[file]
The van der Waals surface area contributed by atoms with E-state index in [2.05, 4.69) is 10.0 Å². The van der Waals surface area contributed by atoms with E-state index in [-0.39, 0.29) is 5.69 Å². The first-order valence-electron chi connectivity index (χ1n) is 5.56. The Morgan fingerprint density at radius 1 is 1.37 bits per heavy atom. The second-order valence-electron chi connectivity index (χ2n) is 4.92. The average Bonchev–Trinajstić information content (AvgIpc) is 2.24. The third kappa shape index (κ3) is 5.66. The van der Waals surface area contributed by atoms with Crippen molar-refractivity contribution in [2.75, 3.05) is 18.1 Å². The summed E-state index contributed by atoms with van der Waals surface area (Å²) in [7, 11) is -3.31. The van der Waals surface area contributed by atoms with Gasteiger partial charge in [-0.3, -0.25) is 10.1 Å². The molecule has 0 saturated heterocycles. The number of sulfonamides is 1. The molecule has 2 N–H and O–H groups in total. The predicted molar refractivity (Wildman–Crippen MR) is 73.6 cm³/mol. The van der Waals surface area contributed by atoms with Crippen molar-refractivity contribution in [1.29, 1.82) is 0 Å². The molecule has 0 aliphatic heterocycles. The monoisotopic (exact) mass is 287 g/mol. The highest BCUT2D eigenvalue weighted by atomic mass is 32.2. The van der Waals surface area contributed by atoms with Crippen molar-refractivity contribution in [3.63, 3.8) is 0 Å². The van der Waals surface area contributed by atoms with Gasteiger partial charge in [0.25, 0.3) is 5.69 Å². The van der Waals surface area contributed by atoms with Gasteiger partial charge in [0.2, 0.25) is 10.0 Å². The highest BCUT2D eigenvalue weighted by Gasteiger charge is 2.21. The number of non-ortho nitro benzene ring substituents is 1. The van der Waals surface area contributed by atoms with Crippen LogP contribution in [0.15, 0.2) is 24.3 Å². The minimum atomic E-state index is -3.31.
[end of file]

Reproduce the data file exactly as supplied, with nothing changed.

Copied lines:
The van der Waals surface area contributed by atoms with E-state index in [2.05, 4.69) is 10.0 Å². The van der Waals surface area contributed by atoms with E-state index in [-0.39, 0.29) is 5.69 Å². The first-order valence-electron chi connectivity index (χ1n) is 5.56. The Morgan fingerprint density at radius 1 is 1.37 bits per heavy atom. The second-order valence-electron chi connectivity index (χ2n) is 4.92. The average Bonchev–Trinajstić information content (AvgIpc) is 2.24. The third kappa shape index (κ3) is 5.66. The van der Waals surface area contributed by atoms with Crippen molar-refractivity contribution in [2.75, 3.05) is 18.1 Å². The summed E-state index contributed by atoms with van der Waals surface area (Å²) in [7, 11) is -3.31. The van der Waals surface area contributed by atoms with Gasteiger partial charge in [-0.3, -0.25) is 10.1 Å². The molecule has 0 saturated heterocycles. The number of sulfonamides is 1. The molecule has 2 N–H and O–H groups in total. The predicted molar refractivity (Wildman–Crippen MR) is 73.6 cm³/mol. The van der Waals surface area contributed by atoms with Crippen molar-refractivity contribution in [1.29, 1.82) is 0 Å². The molecule has 0 aliphatic heterocycles. The monoisotopic (exact) mass is 287 g/mol. The highest BCUT2D eigenvalue weighted by atomic mass is 32.2. The van der Waals surface area contributed by atoms with Crippen molar-refractivity contribution in [3.63, 3.8) is 0 Å². The van der Waals surface area contributed by atoms with Gasteiger partial charge in [0.25, 0.3) is 5.69 Å². The van der Waals surface area contributed by atoms with Gasteiger partial charge in [0.2, 0.25) is 10.0 Å². The highest BCUT2D eigenvalue weighted by Gasteiger charge is 2.21. The number of non-ortho nitro benzene ring substituents is 1. The van der Waals surface area contributed by atoms with Crippen LogP contribution in [0.15, 0.2) is 24.3 Å². The minimum atomic E-state index is -3.31.